Posted by: jgomori
Posted date: September 30, 2022
In a win for NAPO, the House passed the Invest to Protect Act, H.R. 6448 Sept. 22 by a large bipartisan vote of 360-64. NAPO worked closely with Reps. Josh Gottheimer (D-NJ) and John Rutherford (R-FL) on this legislation, which would create a broad grant program through the Department of Justice (DOJ) specifically for small state, local or tribal law enforcement agencies that will give them resources to train their officers, provide mental health resources for their officers, and retain and hire officers; On Sept. 20, the House Ways and Means Committee marked up H.R. 82, the Social Security Fairness Act, which would fully repeal both the Government Pension Offset (GPO) and the Windfall Elimination Provision (WEP). By taking up the bill, the Committee has removed it from the consensus calendar and curtailed our chances of forcing a vote on the House floor this year. The GPO reduces a public employees’ Social Security spousal or survivor benefit by two-thirds of their public pension. The WEP is a benefit formula that reduces the size of your Social Security retirement benefit if you receive a pension from a non-Social Security covered job; The House passed the NAPO-supported VICTIM Act (H.R. 5768) Sept. 22, which would establish a grant program at the DOJ to help state, tribal, and local law enforcement agencies improve their clearance rates for homicides and non-fatal shootings. The grant funding can be used to hire additional detectives, officers, and personnel to support efforts to improve clearance rates as well as train detectives and police personnel to investigate, solve, and respond to homicides and non-fatal shootings; NAPO joined the Association of State Criminal Investigative Agencies (ASCIA), Federal Law Enforcement Officers Association (FLEOA) and several other national law enforcement associations on a letter to House Speaker Nancy Pelosi (D-CA), Minority Leader Kevin McCarthy (R-CA), House Energy and Commerce Committee Chairman Frank Pallone (D-NJ) and Ranking Member Cathy McMorris Rogers (R-WA) expressing our opposition to the American Data Privacy Protection Act (H.R. 8152). Law enforcement supports data privacy as many officers have seen their personal data publicly exposed, resulting in these officers and their families being harassed and threatened. But this legislation in its current form would significantly hamper law enforcement’s ability to obtain publicly available information in a timely, lawful manner, which is vital to keeping our communities safe, prosecuting criminals and protecting victims, particularly when it comes to investigations of heinous crimes such as kidnapping, child pornography, or human trafficking; Register soon for NAPO’s 2022 Fall Seminar, Oct. 31– Nov. 2, 2022 in Fort Lauderdale, Florida; and check out the 25% discount on FirstNet and Family, which gives first responders missionâÂÂÂÂÂÂ€ÂÂÂÂÂÂ‘critical wireless network and prioritized connectivity without competing with commercial traffic.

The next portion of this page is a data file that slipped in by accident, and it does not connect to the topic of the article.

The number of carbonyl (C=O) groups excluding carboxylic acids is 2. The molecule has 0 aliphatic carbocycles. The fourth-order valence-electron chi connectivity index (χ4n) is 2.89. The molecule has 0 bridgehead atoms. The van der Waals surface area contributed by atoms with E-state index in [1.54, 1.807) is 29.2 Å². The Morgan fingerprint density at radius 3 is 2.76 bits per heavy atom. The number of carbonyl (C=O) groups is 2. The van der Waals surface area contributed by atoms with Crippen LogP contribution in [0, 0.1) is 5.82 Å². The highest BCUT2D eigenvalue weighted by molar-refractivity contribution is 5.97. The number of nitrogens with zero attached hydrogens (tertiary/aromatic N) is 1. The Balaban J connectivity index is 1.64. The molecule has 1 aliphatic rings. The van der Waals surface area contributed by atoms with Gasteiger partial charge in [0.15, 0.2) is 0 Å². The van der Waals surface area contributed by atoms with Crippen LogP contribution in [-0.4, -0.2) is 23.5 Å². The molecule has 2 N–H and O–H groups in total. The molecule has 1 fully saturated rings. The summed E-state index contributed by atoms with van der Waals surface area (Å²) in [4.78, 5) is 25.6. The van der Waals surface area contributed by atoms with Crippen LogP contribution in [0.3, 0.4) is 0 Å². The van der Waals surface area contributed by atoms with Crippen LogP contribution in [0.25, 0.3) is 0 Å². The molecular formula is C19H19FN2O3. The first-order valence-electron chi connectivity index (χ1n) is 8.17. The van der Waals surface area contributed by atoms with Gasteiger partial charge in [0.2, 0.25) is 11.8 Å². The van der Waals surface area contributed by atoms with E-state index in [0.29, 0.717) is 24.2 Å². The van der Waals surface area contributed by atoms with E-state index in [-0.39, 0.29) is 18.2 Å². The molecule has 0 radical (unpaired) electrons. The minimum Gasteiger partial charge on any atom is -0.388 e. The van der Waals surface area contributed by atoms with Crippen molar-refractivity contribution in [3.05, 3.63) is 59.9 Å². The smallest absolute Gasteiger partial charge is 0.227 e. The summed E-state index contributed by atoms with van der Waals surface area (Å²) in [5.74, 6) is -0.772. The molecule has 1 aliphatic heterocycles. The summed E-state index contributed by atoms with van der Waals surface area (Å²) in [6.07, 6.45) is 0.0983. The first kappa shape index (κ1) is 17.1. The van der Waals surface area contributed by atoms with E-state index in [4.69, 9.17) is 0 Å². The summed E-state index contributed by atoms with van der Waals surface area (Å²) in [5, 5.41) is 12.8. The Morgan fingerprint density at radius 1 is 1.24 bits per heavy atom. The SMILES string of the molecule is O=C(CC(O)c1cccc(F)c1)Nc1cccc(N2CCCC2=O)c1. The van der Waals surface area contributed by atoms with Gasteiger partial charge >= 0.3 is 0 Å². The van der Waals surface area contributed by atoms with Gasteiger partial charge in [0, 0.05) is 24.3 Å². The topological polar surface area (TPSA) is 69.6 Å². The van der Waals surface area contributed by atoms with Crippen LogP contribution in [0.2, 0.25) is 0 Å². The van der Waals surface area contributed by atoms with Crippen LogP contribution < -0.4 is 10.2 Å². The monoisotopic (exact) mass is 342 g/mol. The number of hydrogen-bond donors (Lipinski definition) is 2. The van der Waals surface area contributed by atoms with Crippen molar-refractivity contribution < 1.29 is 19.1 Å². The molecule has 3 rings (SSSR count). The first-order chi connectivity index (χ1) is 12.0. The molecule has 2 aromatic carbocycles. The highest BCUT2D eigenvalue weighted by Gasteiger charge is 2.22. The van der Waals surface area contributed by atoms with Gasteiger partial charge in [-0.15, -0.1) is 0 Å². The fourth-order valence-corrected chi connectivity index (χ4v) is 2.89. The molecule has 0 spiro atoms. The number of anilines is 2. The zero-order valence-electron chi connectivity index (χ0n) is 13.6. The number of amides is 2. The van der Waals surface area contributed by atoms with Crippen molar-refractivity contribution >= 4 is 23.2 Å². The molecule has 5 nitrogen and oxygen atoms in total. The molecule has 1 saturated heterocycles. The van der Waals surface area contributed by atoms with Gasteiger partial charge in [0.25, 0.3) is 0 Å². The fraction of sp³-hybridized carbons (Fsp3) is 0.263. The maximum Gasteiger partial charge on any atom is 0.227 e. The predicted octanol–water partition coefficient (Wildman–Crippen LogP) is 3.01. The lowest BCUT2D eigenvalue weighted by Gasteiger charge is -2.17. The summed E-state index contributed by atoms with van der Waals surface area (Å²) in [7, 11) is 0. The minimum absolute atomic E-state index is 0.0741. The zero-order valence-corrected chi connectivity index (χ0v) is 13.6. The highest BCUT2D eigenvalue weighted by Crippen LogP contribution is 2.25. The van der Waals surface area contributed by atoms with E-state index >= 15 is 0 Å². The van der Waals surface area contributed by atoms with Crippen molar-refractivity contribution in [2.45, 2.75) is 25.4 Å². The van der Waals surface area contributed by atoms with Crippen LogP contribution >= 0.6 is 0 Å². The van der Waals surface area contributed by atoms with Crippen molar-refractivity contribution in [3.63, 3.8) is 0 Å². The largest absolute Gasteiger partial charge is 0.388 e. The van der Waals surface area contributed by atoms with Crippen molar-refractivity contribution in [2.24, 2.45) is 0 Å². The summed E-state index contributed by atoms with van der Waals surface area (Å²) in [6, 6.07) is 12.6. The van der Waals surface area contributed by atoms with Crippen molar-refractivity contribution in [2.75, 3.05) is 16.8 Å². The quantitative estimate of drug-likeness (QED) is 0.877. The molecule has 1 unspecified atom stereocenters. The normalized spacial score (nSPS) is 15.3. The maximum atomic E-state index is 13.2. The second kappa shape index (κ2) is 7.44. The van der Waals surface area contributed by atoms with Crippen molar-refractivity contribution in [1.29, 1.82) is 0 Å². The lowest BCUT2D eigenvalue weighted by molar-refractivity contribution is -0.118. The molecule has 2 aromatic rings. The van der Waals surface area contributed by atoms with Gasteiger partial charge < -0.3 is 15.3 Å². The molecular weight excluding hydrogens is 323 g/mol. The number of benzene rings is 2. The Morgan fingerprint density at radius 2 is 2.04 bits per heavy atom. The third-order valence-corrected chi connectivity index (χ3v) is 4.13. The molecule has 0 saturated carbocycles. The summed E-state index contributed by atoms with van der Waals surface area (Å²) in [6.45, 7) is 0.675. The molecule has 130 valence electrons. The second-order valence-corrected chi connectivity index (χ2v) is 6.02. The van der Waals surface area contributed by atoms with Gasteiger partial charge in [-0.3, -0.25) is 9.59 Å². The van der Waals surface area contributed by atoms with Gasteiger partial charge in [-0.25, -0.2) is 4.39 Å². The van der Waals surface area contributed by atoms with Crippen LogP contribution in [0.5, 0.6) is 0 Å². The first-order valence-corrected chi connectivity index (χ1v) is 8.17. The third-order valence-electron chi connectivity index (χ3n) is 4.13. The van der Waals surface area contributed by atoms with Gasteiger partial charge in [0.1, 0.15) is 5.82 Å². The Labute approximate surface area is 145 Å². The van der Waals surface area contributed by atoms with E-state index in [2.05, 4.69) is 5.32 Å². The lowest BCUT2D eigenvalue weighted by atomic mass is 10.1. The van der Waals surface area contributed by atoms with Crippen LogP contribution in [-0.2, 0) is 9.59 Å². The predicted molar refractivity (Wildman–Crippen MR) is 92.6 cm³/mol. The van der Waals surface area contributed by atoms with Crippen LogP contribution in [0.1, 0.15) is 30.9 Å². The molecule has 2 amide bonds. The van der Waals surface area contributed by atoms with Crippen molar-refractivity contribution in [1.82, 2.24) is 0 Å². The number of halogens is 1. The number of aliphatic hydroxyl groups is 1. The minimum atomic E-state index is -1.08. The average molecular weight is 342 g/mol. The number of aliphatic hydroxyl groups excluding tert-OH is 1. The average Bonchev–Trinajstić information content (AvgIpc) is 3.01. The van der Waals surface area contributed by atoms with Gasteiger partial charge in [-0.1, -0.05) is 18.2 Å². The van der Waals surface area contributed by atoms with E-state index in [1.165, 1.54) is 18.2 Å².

For more on these and other law enforcement legislative issues, click on the Sept. 30, 2022 Washington Report below.